Iron Bridge Wetlands
City Investment
Engineering Design Fees - $2.1 million
Construction cost - $19.4 Million
Return on Investment
•Has received numerous awards such as
Governor’s Environmental Award and WEF
Outstanding Achievement Award
•Provides great park amenity visited by 15,000
people annually
•Has been rerated from 20 mgd to 32 mgd at no
additional cost to City (savings of $10 million if
new capacity had to be constructed)
•Provides high level of treatment – sufficient to
meet new NNC established by EPA
Iron Bridge rerating
City Investment
Engineering Design Fees - $7.1 million
Construction cost - $32.7 Million
Return on Investment
•Consulting engineer estimates the cost of
constructing equivalent new capacity at
$80 million
•Capital cost savings to City of over $40
•May be rerated to a higher capacity,
increasing the ROI even further
City Investment
Engineering Design Fees - $6.4 million
Construction Cost - $45.6 Million
Return on Investment
•Key part of Central Florida’s alternative water
supply plan – Seminole County, Orange County,
UCF, Oviedo, and OUC
•Instrumental in OUC’s consumptive use permit
•Minimizes/eliminates surface water discharge to
Little Econ (tough rules ahead!)
•Results in annual revenues of $550,000 from
reclaimed water sales
SCWO Project Status
SCWO Project Status
• Initiated design work in 2006 and completed design
concept in late 2007
• Construction initiated early 2008 using combination
of city forces and contractors for fabrication and
installation; completed base unit in early 2009
• Began pilot testing on Jan. 2009 and over the next 18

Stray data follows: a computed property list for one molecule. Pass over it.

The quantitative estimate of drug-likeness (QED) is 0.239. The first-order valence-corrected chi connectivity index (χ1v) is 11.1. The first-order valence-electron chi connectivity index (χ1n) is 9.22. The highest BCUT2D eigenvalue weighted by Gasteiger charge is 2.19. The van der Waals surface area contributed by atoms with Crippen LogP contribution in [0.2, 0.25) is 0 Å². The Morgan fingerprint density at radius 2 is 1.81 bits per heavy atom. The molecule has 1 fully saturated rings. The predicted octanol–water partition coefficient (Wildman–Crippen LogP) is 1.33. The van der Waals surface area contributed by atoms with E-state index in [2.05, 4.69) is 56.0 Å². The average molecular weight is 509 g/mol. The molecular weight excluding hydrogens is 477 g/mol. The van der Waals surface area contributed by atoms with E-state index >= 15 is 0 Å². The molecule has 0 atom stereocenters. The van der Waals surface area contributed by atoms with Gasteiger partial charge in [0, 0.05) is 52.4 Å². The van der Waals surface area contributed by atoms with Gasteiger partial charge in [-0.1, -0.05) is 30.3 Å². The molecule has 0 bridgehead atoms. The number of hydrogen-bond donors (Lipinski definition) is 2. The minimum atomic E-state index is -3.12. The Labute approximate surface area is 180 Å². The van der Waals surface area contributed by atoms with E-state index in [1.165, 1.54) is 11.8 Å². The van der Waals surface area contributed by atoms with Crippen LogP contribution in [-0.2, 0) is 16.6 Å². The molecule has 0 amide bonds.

months, debugged and modified the process
• Conducted sub-critical runs with sludge in late 2010
• Conducted super critical runs of sludge in February
City Investment
Engineering Design Fees - $3.0 million
Construction Cost - $5.5 Million
Return on Investment
• Long term compliance with any possible
regulatory changes
•Provides all-weather solution and eliminates
reliance on land application
•Based on SuperWater business projections,
has the ability to return royalty payments of
$60 million over the next 20 years
Long Term Financial Considerations
Capital Cost at 35
dry tons per day
Operating cost/
operating cost
Land Application
(2190 acres at
Transition plan
Transition plan
•On today’s agenda is an agreement for
SuperWater to lease space at Iron Bridge to
continue process development and testing
•Also working on Amendment 3 to the original
agreement spelling out the transition terms
•Plan to bring Amendment 3 to Council for
approval by May 23
Don Morgan, Chief Executive Officer
SuperWater Solutions, Inc.
Copper Yaw, Chairman
Waterway Finance Limited
Transition plan
Business model options:
•Outright sale
•Lease to own
•Contract operations
•Build/own/operate for tipping fee with
customer option to purchase at any time in
Transition plan
Production schedule assuming order by end of
•Enter into design agreement with an
engineering firm– June 2011
•90% Design completion - Dec 2011
•QA/QC review with City and development of
final drawings – Jan 2012
•Start production of first unit – Feb 2012
•Construction completion - Dec 2012
Transition plan
Production schedule:
•Factory Testing - June through Nov 2012
•Construct site modifications – Summer 2012
•Delivery to City Conserv II plant - Dec 2012
•Start up and testing - Jan 2013
•Fab / Delivery of remaining units - June 2013
Financing Plan